There are no run levels. The first thing that gets run is the 'sysinit' part.
This performs the bulk of the startup. next would be the 'wait' items but
I don't have any and then the 'once' items. The 'once' items are launched
asynchronously (ie. Busybox's init doesn't wait for them to complete). And
lastly to get a console login, there's a respawn item
that launches an agetty.
This performs the following:
- Firstly, the device filesystem helper process is started so that the old
style device names are present under /dev.
- Mounts the 512K ramdisk on /var and then sets up the directory structure
within it. These are things like /var/tmp, /var/adm etc. it also creates a
/var/ppp which /etc/ppp symlinks to. /etc/ppp-master (on the hard disk) is then
copied into /var/ppp so that the pppd config files are present when pppd
- Start klogd and syslogd (the Busybox ones) which log just about everything
- Mount /proc and /dev/pts
- Load the main device modules
- Configure the network interfaces
Originally, sshd was launched from rcS. The problem with this is that as soon
as the rcS script finishes, it kills any child processes (ie. sshd). The way to
get around this is to launch sshd directly from init using a 'once' line.
If you've read the other Howto's you'll know that the typical command sequence
to kick the SpeedTouch into life is to :
I've put the insmod into the main kernel module load routine, so that just
leaves running speedmgmt. This turned out to not be a trivial task. Because you
are meant to launch speedmgmt in the background (ie. it cannot fork by itself),
it means its attached to the controlling terminal. I tried putting it in the
main rcS routine, but as soon as rcS finished, speedmgmt would die because the
script would exit. By putting this script as a 'once' item in init, it means
that its launched asynchronously and can potentially run forever. So basically
, so it replaces and gets rid of the ash shell that launched it and leaves
it running forever. We do have to do one other thing before launching it
though. Make sure the 'USB plugin' event for the modem has been registered.
Even though the USB modules are all loaded in rcS, there seems to be a delay
before the SpeedTouch device is actually sensed that its plugged in. If
speedmgmt is started before the 'USB plugin' event then it gracefully dies.
Most people use the 'hotplug' system to get around this. I just look at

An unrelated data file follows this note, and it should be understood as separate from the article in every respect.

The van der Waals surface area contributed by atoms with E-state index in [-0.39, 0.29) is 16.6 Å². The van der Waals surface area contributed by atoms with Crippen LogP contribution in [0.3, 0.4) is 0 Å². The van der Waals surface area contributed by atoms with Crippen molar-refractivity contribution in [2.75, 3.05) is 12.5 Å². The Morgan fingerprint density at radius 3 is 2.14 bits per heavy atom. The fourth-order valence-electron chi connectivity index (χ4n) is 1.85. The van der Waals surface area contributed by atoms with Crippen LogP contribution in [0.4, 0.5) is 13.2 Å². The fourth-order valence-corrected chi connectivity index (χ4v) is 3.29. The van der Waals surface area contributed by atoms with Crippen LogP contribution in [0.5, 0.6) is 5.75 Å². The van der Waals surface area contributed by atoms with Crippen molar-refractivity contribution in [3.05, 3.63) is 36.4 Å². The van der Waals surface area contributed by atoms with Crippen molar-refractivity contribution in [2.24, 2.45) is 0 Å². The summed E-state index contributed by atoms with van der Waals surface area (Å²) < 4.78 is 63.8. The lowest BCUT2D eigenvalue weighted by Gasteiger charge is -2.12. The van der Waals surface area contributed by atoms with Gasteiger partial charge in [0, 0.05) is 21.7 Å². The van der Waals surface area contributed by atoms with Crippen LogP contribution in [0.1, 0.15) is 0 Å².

/proc/usb/bus/devices and grep for 'speedtouch'. If its not there I go to
sleep for a second and try again.
This is also a 'once' script as it needs to be launched around the same time as
the rcStartStingray script. When speedmgmt starts (in rcStartStingray) it will
talk to the modem and the LEDs will flash for some time while the ADSL link
is negotiated. Eventually it will finish and say something like:
Modem initialised at 2208 kbit/s downstream and 800 kbit/s uptream
This gets written into /var/adm/messages. There is no point starting pppd
until we get this message, rcADSL, just looks at the messages going into
/var/adm/messages and waits for the Modem intitialised string. Once its
got it it starts pppd. This should now quickly connect and we have a connection
The last line in inittab is to start up a getty either on the normal virtual
console or on a serial line.
But there's more
The last major thing init does is to start up pppd. pppd should connect within
seconds and will automatically run the ip-up script in /etc/ppp. ip-up then
/etc/rcFirewall script. This script
sets up some simple firewall rules involving doing MASQUERADING from the internal
LAN cards onto the ADSL connection.
Setting up a Web Server
You may have noted that mini_httpd is included with StingLin.
The idea is that you can utilise some of your spare disk space (you didn't use
up the whole disk for StingLin's partition did you?) for web server
content. Unlike, the root fs that is permanently read-only, the web
server content file system will need to be read/write (technically it
doesn't have to be but its a lot more flexible). Now, because the system
was designed so you could just turn it off without shutdown procedures, the
web server filesystem needs to be recoverable through and unclean shutdown.
Prevously, I used reiserfs, but now that ext3 is getting more mainstream
I'm using it. Its seems a lot more simpler, recovers quickly (unlike reiserfs)
and doesn't require that enormous mkreiserfs binary.
Here's what you might do:
mke2fs -j /dev/hda4
mount -t ext3 /dev/hda4 /mnt
Now to mount it at boot time, you could just put the following in /etc/rcS:
mount -t ext3 /dev/hda4 /mnt
If you want to do this mount in the background (just in case it does take
a long time), then create an /etc/rcHttp startup script and launch it
Change /etc/inittab so that it looks like:
Now create the /etc/rcHttp file as:
mount -t ext3 /dev/hda4 /mnt
And make sure its executable (ie. chmod 700 /etc/rcHttp).
So now when the box starts up it will begin the motions of connecting to
your ISP, but at the same time it will trying to mount your ext3
partition. If you're lucky the mount will have completed and mini_httpd will
have started by the time the ISP connection is made.